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The Time of Their Lives: The Golden Age of Great American Book Publishers, Their Editors and Authors

3.87  ·  Rating details ·  54 ratings  ·  13 reviews

The golden age of book publishing, Al Silverman informs us with utter certainty, began in 1946 and lasted into the late 1970s and early 1980s. In his intimate history of those years, Silverman sets out to prove this sweeping conceit by relying on the eyes and ears and memories of the men and women who were there creating that history. Without inhibition, more than 120 of

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Hardcover, 498 pages
Published September 16th 2008 by Truman Talley Books
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Ryan Chapman
Sep 14, 2008 rated it liked it
Recommends it for: Friends in the publishing industry
Shelves: nonfiction
A comprehensive primer on the "golden age" of publishing in America, with several amusing anecdotes. Silverman keeps to a hagiographic tone throughout, lovingly recounting how risky moves paid off for editors and publishers, and passing over the bad times. In fact, he doesn't once mention a grand failure, as if it would forever taint the editor's name in the annals of history. You can imagine how rose-colored the lens of the book then becomes as you read on. Despite this, it's a nice 101 for ...more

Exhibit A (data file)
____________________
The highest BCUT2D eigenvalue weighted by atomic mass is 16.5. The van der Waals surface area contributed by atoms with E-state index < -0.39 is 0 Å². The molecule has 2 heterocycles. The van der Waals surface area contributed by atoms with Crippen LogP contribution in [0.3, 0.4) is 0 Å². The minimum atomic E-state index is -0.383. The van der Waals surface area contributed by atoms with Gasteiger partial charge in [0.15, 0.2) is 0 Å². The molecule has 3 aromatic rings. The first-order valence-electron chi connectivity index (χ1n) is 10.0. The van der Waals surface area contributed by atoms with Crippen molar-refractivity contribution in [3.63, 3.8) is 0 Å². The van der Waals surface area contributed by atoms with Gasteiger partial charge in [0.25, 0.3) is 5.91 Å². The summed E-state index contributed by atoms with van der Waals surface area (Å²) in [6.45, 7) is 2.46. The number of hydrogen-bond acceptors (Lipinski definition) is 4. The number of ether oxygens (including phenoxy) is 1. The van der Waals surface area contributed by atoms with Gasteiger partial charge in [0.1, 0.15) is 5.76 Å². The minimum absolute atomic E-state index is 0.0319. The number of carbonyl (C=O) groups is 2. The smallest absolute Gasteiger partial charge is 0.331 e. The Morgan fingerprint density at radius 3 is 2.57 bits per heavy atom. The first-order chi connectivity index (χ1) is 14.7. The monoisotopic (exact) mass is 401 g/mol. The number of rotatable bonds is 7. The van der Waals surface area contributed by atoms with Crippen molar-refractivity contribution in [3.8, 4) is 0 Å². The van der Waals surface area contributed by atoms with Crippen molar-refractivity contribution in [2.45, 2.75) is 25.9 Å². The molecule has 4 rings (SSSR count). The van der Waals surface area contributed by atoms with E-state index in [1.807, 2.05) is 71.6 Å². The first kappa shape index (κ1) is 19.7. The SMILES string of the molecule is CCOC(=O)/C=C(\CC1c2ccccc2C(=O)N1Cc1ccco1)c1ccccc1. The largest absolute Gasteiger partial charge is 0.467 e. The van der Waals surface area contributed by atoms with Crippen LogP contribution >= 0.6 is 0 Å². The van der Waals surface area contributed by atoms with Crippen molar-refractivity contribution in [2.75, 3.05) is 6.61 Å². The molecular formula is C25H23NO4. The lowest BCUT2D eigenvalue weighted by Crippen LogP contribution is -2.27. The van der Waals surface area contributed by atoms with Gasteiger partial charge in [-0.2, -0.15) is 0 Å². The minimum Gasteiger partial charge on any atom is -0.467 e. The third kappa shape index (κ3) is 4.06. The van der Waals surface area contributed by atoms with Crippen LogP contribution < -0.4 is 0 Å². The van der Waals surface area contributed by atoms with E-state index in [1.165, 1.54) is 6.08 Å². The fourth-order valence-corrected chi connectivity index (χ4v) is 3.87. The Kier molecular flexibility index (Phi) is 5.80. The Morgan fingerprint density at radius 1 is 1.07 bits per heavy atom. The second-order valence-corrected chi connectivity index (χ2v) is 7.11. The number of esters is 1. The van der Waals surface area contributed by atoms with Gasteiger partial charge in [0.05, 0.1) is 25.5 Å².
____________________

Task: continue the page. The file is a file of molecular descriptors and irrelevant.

Jeff
Dec 31, 2019 rated it really liked it
Great history of book publishing in the last half of the 20th century. The book is divided by chapters on each of the big publishing companies.
Juliana
"The only thing I can imagine worse than the book business today is the book business tomorrow."-Robert Gottlieb

Silverman shares the history and interviews the publishers and editors at many of the biggest publishers of the 20th century. You learn about how each publisher got its start, how they ran their lists and you learn a bit more about the important editors.

Fascinating that there are so many that started--and the majority of them in this book are now part of the Big Five Publishers.

What
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Jessica
Jan 28, 2009 rated it it was ok
Reading this book is like having your bigoted, misogynistic, yet ultimately harmless great-uncle corner you at a family reunion to bore you with stories of the old days. Pros: it is valuable as a genealogy of American publishing houses, told by someone who worked in publishing and understood its intricacies. Cons: it is too sensationalistic (all men are "great men" and "literary giants" who "held court" working in "mighty, legendary publishing houses"), and women's contributions, when they are ...more
Crystal
Apr 25, 2012 rated it liked it
Shelves: non-fiction
A really solid overview of the good ol' days of book publishing, mainly set in New York, covering the major editors, authors, and heads of company's of the times. Silverman is a great story teller providing a vivid and thoroughly researched portrait not just of the big figures in publishing but also capturing the atmosphere of the publishing houses themselves. If you're new to publishing it's a great primer on who was who (though many of the big names are still very alive and still publishing) ...more